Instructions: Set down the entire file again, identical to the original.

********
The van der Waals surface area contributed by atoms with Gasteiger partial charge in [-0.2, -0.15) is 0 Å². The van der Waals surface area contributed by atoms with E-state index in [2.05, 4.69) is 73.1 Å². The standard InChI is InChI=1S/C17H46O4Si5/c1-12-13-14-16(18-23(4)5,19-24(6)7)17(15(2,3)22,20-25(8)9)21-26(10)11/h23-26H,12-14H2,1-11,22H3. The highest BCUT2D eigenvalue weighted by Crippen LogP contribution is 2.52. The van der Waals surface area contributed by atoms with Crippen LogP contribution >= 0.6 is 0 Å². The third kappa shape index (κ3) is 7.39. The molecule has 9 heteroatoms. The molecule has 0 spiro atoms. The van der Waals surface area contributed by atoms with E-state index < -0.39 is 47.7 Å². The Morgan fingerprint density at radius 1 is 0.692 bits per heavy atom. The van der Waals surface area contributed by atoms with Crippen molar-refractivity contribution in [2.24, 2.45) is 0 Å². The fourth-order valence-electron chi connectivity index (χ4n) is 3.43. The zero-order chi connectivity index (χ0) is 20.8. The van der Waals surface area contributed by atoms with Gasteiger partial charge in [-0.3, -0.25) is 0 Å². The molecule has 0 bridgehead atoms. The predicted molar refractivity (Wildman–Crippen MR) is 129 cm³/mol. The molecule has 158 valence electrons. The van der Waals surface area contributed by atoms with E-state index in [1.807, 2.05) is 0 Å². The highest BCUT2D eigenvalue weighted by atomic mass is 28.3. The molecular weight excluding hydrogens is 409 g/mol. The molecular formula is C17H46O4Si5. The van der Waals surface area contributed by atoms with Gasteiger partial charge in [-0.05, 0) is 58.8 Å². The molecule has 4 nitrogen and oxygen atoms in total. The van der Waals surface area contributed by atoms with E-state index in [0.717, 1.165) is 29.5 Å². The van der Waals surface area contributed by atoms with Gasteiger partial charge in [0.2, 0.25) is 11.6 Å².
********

The van der Waals surface area contributed by atoms with Gasteiger partial charge in [-0.2, -0.15) is 0 Å². The van der Waals surface area contributed by atoms with E-state index in [2.05, 4.69) is 73.1 Å². The standard InChI is InChI=1S/C17H46O4Si5/c1-12-13-14-16(18-23(4)5,19-24(6)7)17(15(2,3)22,20-25(8)9)21-26(10)11/h23-26H,12-14H2,1-11,22H3. The highest BCUT2D eigenvalue weighted by Crippen LogP contribution is 2.52. The van der Waals surface area contributed by atoms with Crippen LogP contribution >= 0.6 is 0 Å². The third kappa shape index (κ3) is 7.39. The molecule has 9 heteroatoms. The molecule has 0 spiro atoms. The van der Waals surface area contributed by atoms with E-state index < -0.39 is 47.7 Å². The Morgan fingerprint density at radius 1 is 0.692 bits per heavy atom. The van der Waals surface area contributed by atoms with Crippen molar-refractivity contribution in [2.24, 2.45) is 0 Å². The fourth-order valence-electron chi connectivity index (χ4n) is 3.43. The zero-order chi connectivity index (χ0) is 20.8. The van der Waals surface area contributed by atoms with Gasteiger partial charge in [-0.3, -0.25) is 0 Å². The molecule has 0 bridgehead atoms. The predicted molar refractivity (Wildman–Crippen MR) is 129 cm³/mol. The molecule has 158 valence electrons. The van der Waals surface area contributed by atoms with E-state index in [1.807, 2.05) is 0 Å². The highest BCUT2D eigenvalue weighted by atomic mass is 28.3. The molecular weight excluding hydrogens is 409 g/mol. The molecular formula is C17H46O4Si5. The van der Waals surface area contributed by atoms with Gasteiger partial charge in [-0.05, 0) is 58.8 Å². The molecule has 4 nitrogen and oxygen atoms in total. The van der Waals surface area contributed by atoms with E-state index in [0.717, 1.165) is 29.5 Å². The van der Waals surface area contributed by atoms with Gasteiger partial charge in [0.2, 0.25) is 11.6 Å².